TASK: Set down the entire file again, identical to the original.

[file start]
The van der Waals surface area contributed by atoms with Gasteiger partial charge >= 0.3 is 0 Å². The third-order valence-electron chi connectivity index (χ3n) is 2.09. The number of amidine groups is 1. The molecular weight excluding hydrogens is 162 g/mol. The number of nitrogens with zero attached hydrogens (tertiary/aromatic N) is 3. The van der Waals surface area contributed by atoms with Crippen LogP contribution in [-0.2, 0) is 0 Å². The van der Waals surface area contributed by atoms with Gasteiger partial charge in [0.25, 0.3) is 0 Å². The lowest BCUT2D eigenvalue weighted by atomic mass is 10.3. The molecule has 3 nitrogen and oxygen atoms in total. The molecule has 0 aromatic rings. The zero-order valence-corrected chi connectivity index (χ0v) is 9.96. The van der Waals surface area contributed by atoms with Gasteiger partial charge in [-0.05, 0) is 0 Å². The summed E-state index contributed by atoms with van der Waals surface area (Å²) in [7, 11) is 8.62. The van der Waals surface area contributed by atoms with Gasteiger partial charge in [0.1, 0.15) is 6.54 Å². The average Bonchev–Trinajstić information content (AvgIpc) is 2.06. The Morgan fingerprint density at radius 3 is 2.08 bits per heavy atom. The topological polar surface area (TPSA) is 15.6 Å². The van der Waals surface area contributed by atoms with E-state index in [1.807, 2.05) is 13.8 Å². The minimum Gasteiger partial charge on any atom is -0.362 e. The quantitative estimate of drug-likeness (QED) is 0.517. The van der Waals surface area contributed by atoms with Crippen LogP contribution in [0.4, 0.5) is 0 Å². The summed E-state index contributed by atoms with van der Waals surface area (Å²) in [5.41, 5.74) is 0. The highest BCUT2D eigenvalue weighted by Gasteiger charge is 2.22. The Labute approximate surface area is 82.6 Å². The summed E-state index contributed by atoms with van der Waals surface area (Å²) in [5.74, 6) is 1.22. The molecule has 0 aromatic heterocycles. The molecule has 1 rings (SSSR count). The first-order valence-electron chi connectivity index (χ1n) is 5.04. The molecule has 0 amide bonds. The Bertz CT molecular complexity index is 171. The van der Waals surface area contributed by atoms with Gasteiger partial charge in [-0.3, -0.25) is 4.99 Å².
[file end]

The van der Waals surface area contributed by atoms with Gasteiger partial charge >= 0.3 is 0 Å². The third-order valence-electron chi connectivity index (χ3n) is 2.09. The number of amidine groups is 1. The molecular weight excluding hydrogens is 162 g/mol. The number of nitrogens with zero attached hydrogens (tertiary/aromatic N) is 3. The van der Waals surface area contributed by atoms with Crippen LogP contribution in [-0.2, 0) is 0 Å². The van der Waals surface area contributed by atoms with Gasteiger partial charge in [0.25, 0.3) is 0 Å². The lowest BCUT2D eigenvalue weighted by atomic mass is 10.3. The molecule has 3 nitrogen and oxygen atoms in total. The molecule has 0 aromatic rings. The zero-order valence-corrected chi connectivity index (χ0v) is 9.96. The van der Waals surface area contributed by atoms with Gasteiger partial charge in [-0.05, 0) is 0 Å². The summed E-state index contributed by atoms with van der Waals surface area (Å²) in [7, 11) is 8.62. The van der Waals surface area contributed by atoms with Gasteiger partial charge in [0.1, 0.15) is 6.54 Å². The average Bonchev–Trinajstić information content (AvgIpc) is 2.06. The Morgan fingerprint density at radius 3 is 2.08 bits per heavy atom. The topological polar surface area (TPSA) is 15.6 Å². The van der Waals surface area contributed by atoms with E-state index in [1.807, 2.05) is 13.8 Å². The minimum Gasteiger partial charge on any atom is -0.362 e. The quantitative estimate of drug-likeness (QED) is 0.517. The van der Waals surface area contributed by atoms with Crippen LogP contribution in [0.4, 0.5) is 0 Å². The summed E-state index contributed by atoms with van der Waals surface area (Å²) in [5.41, 5.74) is 0. The highest BCUT2D eigenvalue weighted by Gasteiger charge is 2.22. The Labute approximate surface area is 82.6 Å². The summed E-state index contributed by atoms with van der Waals surface area (Å²) in [5.74, 6) is 1.22. The molecule has 0 aromatic heterocycles. The molecule has 1 rings (SSSR count). The first-order valence-electron chi connectivity index (χ1n) is 5.04. The molecule has 0 amide bonds. The Bertz CT molecular complexity index is 171. The van der Waals surface area contributed by atoms with Gasteiger partial charge in [-0.3, -0.25) is 4.99 Å².